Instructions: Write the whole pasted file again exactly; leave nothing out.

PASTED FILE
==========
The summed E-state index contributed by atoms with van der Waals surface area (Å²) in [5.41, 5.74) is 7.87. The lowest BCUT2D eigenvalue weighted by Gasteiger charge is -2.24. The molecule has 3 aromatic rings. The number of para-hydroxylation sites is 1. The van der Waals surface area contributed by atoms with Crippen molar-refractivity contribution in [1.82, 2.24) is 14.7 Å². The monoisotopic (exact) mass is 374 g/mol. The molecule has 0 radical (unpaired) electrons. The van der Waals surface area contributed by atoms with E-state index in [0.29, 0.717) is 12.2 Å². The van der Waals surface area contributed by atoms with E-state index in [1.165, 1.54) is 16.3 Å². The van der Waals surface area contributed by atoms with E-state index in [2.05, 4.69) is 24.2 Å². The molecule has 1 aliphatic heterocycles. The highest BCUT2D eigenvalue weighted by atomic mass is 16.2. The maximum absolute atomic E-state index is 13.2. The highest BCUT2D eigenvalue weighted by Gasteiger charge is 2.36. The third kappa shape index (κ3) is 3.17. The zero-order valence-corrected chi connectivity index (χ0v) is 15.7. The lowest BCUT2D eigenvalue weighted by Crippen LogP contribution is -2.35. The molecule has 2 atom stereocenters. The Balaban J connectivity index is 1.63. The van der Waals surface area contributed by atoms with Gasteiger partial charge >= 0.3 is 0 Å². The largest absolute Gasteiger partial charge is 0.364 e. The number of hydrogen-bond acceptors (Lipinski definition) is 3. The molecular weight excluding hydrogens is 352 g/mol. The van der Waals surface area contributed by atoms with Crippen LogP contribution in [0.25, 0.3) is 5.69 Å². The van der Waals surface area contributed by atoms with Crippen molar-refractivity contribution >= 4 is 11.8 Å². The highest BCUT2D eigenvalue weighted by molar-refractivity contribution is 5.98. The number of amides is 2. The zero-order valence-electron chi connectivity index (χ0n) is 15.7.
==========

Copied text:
The summed E-state index contributed by atoms with van der Waals surface area (Å²) in [5.41, 5.74) is 7.87. The lowest BCUT2D eigenvalue weighted by Gasteiger charge is -2.24. The molecule has 3 aromatic rings. The number of para-hydroxylation sites is 1. The van der Waals surface area contributed by atoms with Crippen molar-refractivity contribution in [1.82, 2.24) is 14.7 Å². The monoisotopic (exact) mass is 374 g/mol. The molecule has 0 radical (unpaired) electrons. The van der Waals surface area contributed by atoms with E-state index in [0.29, 0.717) is 12.2 Å². The van der Waals surface area contributed by atoms with E-state index in [1.165, 1.54) is 16.3 Å². The van der Waals surface area contributed by atoms with E-state index in [2.05, 4.69) is 24.2 Å². The molecule has 1 aliphatic heterocycles. The highest BCUT2D eigenvalue weighted by atomic mass is 16.2. The maximum absolute atomic E-state index is 13.2. The highest BCUT2D eigenvalue weighted by Gasteiger charge is 2.36. The third kappa shape index (κ3) is 3.17. The zero-order valence-corrected chi connectivity index (χ0v) is 15.7. The lowest BCUT2D eigenvalue weighted by Crippen LogP contribution is -2.35. The molecule has 2 atom stereocenters. The Balaban J connectivity index is 1.63. The van der Waals surface area contributed by atoms with Gasteiger partial charge >= 0.3 is 0 Å². The largest absolute Gasteiger partial charge is 0.364 e. The number of hydrogen-bond acceptors (Lipinski definition) is 3. The molecular weight excluding hydrogens is 352 g/mol. The van der Waals surface area contributed by atoms with Crippen LogP contribution in [0.25, 0.3) is 5.69 Å². The van der Waals surface area contributed by atoms with Crippen molar-refractivity contribution >= 4 is 11.8 Å². The highest BCUT2D eigenvalue weighted by molar-refractivity contribution is 5.98. The number of amides is 2. The zero-order valence-electron chi connectivity index (χ0n) is 15.7.